“I don’t think anyone around here knows who I am.”
A statement from JD of We Never Sleep that while conducting our interview on the 20th of April at first struck me as a polite attempt at humility and then upon a bit of reflection annoyed me as a local music lover.
Article and photography by Joshua Fitzwater
WNS after all is one of the more polished musical “brands” residing in Hampton Roads. One needs only to give a listen to JD’s androgynous vocal, reminiscent of Anthony Green of Circa Survive, on WNS’s “This is How a King Dies I & II” to begin to realize that this is a singer with real chops. Musically, infections pop melodies effectively serve to reinforce JD’s longing, easily stuck in your head vocal hooks probably best demonstrated on the bands self titled single. In regards to We Never Sleep’s visual and product aesthetic, JD, achieves a polished refinement more and more at odds with what’s in vogue in much of Hampton Roads goth and indie pop music these days.
After receiving a tour of the haunted house JD manages, we sat down in the upstairs room that has been converted into his working studio. As the interview began, I was intent on learning about JD’s work process and hopefully garnering some insight into what makes him strive to create in such a genteel fashion.
Fitz: Is the environment here essential to your creative process? Do you like to have a certain vibe around you to create?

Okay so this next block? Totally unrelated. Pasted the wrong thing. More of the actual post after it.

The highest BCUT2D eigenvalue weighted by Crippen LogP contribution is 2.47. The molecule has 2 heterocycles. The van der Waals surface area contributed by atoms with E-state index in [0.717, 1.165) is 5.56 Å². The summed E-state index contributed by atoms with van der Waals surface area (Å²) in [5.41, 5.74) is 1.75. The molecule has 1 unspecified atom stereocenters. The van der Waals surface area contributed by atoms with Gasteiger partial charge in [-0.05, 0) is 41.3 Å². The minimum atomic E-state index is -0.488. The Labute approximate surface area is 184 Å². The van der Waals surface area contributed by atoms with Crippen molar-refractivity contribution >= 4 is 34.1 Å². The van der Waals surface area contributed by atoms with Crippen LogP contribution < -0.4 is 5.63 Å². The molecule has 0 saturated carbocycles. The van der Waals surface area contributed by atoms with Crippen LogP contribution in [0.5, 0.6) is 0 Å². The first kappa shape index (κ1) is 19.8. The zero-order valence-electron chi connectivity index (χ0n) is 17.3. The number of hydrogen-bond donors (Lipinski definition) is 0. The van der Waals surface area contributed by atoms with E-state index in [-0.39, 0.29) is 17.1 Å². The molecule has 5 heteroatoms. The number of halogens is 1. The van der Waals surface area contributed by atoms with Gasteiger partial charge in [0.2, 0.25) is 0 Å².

JD: I think so, before I use to think it didn’t matter but I have come to think it is important. With We Never Sleep being solo and more intimate than my previous band, Killing the Cure, […] with me dealing with myself by myself all the time […] when you are alone constantly here sometimes in fear because this place is haunted […] so much so that when your friends occasionally come visit they are afraid to walk down the hall and piss by themselves […] you really get to know yourself. Honestly in some ways it depends on what you make and use music for. I use music for my own reasons- when I don’t feel good about myself and want to feel better about life. This or another place not as typical as a bedroom, office, or enclosed studio may allow one to connect differently to their music. So when you’re left dealing with yourself and this environment at the same time it may be unique.
Fitz: Do you recall a specific supernatural event in this place that stands out to you?
JD: In a corner of this building I was sweeping before we started to open. It’s an unsettling area by the stage downstairs. I’m often here alone in the building. Well apparently during a winter many years ago a homeless man was outside during the night. Looking for heat he crawled into a vent outside the building leading to the boiler room. He for sure got nice and warm but was unable to get out upon latching down the grate once crawling in. Later the next season his body was found mummified. Well I was sweeping there, where the boiler room use to be before the place was gutted for a time when this place was made into a wax museum. While sweeping I start hearing crunching and cracking and falling noises similar to when we were knocking down walls for renovations […] the whole air burst. Well I immediately assumed while I’m sweeping the whole stage scene is collapsing. So I just took off and ran not looking back until I reached the door and slammed it shut. I got out my phone after catching my breath, attempted to call my father. He doesn’t answer so I decide to open the door to see the damage and there isn’t any at all. It was just as it was. I literally for several months didn’t go back into that area.